Keith Hern, a keen photographer, fell victim to the disease in 2007 and took time out to speak to the Foundation about his experience.
“I have such a vivid recollection of the day I found out”, Keith said. “It was the last Friday in May when I received the phone call that changed my life. When you’re told ‘you have cancer’, I defy anyone not to have pure naked fear running through their emotions.”
Diagnosed with a lump in the side of his neck, Keith lived a lifestyle that would put him in the ‘risk’ category. Although Keith kept himself fit, he was a regular smoker for 24 years, drank alcohol regularly and was not very careful about his diet. All of these factors are known to contribute towards increasing the risk of mouth cancer.
Keith was first alerted to the possibility that something wasn’t quite right after a conversation in the kitchen drew his attention to his neck. It turned out to be the catalyst for life-saving treatment.
He said: ‘My wife and I were in the kitchen chatting away when for no apparent reason I touched the side of my neck only to feel the smallest of lumps. I didn’t think anything of it but my wife suggested it would sensible to get it checked out. I had always been a very fit and healthy person. The last time I’d taken any time off work prior to this was in 1983 when I had Tonsillitis, so as you can imagine, being told I had cancer came as quite a shock.” That small lump, it transpired, was the secondary tumour.
One of the lasting memories Keith described was the uncertainty. He told of how Doctors kept him very well informed of the treatment and the need for surgery, radiotherapy and, in his case, intense Chemotherapy. Yet his journey to recovery was an unknown. However, Keith’s love for photography led him to document his treatment in a very unique way.
Keith explained: “I knew I was going to have my throat poisoned and burned for the next six months, and that the radiotherapy would dry out my saliva producing gland therefore making it impossible for me to eat.
Sure enough I lost my appetite and the ability to taste, and because all I could consume was liquids, plus having to sip water all day everyday due to the dry mouth I no longer slept properly so tired out very quickly. I knew all of this was going to happen, so I chose to have photographs taken along the way. Some people find solace in writing and keeping a diary of what they’re going through, but I wanted to see what was going on so photographed the treatment as well as keeping a diary. Looking back, I cannot imagine the horror my family went through.”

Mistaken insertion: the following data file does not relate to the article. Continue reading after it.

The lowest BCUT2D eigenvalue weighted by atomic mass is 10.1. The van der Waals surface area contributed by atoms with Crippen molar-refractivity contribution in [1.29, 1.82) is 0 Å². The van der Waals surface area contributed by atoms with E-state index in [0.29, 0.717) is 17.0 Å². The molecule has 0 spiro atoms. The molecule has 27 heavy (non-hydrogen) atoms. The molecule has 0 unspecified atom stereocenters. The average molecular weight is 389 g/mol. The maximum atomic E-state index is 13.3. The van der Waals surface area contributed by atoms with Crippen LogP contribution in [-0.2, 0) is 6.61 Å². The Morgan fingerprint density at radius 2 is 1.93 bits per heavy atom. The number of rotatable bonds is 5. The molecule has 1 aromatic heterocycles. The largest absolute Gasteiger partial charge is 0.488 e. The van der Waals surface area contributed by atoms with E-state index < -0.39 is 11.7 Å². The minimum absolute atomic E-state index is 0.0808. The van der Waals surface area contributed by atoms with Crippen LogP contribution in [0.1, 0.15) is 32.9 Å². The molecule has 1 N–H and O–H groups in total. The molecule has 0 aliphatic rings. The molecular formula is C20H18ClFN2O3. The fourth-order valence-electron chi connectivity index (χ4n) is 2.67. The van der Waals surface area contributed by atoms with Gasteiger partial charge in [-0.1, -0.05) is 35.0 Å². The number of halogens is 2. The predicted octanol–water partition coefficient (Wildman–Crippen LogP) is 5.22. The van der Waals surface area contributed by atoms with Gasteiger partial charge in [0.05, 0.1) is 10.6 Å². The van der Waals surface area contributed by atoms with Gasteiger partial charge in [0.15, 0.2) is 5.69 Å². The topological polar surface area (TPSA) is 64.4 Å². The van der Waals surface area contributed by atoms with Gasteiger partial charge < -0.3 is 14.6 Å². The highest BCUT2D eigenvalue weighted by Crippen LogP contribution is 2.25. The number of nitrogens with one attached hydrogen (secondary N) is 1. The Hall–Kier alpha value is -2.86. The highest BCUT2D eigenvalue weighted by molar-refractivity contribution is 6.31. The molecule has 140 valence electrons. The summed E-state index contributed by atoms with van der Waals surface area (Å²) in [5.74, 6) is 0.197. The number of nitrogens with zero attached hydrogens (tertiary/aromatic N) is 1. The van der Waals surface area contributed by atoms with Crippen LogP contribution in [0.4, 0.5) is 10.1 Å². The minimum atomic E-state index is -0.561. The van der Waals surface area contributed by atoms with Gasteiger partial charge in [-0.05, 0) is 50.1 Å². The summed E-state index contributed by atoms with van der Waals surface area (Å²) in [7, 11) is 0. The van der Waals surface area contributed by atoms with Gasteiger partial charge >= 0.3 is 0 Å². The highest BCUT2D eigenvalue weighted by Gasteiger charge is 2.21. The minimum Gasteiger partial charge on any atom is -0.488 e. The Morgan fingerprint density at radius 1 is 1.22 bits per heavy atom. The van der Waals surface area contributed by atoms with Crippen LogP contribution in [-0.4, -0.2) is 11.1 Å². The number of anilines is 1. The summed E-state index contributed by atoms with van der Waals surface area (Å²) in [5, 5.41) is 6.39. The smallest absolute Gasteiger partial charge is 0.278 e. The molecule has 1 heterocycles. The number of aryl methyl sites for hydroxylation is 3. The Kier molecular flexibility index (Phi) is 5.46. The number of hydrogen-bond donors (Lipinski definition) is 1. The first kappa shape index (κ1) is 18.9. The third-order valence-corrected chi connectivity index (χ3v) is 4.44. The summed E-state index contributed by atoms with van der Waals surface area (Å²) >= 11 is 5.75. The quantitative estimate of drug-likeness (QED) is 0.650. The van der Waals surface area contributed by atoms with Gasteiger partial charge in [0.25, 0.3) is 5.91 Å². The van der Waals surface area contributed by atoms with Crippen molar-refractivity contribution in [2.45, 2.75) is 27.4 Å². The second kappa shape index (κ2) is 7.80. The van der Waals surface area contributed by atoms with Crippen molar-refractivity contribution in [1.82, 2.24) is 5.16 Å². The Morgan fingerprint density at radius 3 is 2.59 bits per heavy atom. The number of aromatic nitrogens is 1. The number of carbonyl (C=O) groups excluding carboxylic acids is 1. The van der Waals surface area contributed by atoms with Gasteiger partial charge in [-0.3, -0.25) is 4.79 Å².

After the radiotherapy finished, and having not been able to eat for six weeks, I was in the pub with a couple of friends who’d helped me set up my photo exhibition. I ordered the usual mineral water and soup, but for the first time felt like trying some ‘real food’ so asked if I could try some of theirs. “My first mouthful of real food was Bangers and Mash. It didn’t go down too well, but I managed it. That was the point I knew I was on the road to recovery. It was a small change, but with major significance as it was the first sign I was on the up, and what a fantastic feeling that was. This was the incident I used to start the book, which by now I was convinced could be of help to other people suffering with head or neck cancer, or in fact any cancer as the mental effect of diagnosis is the same regardless of the type of cancer.”
‘Bangers and Mash’ and the presentation version ‘Out of Adversity’ tells the story of Keith’s journey to recovery. From tales of warmth and adversity, to the hardest times of the treatment his book is designed to help others going through the same ordeal remain strong and tackle cancer head on. It even shows the importance of those rare humorous events in the process. Since going on sale in 2009, Keith hopes to have made a difference to those who find themselves in the same situation as him. Indeed judging by the testimonials his book has received it seems many readers have found the book very useful.
“My advice to everyone is to watch your lifestyle, remain positive and mentally strong through the experience, and probably most importantly, live for today, as you don’t know what tomorrow will bring you.”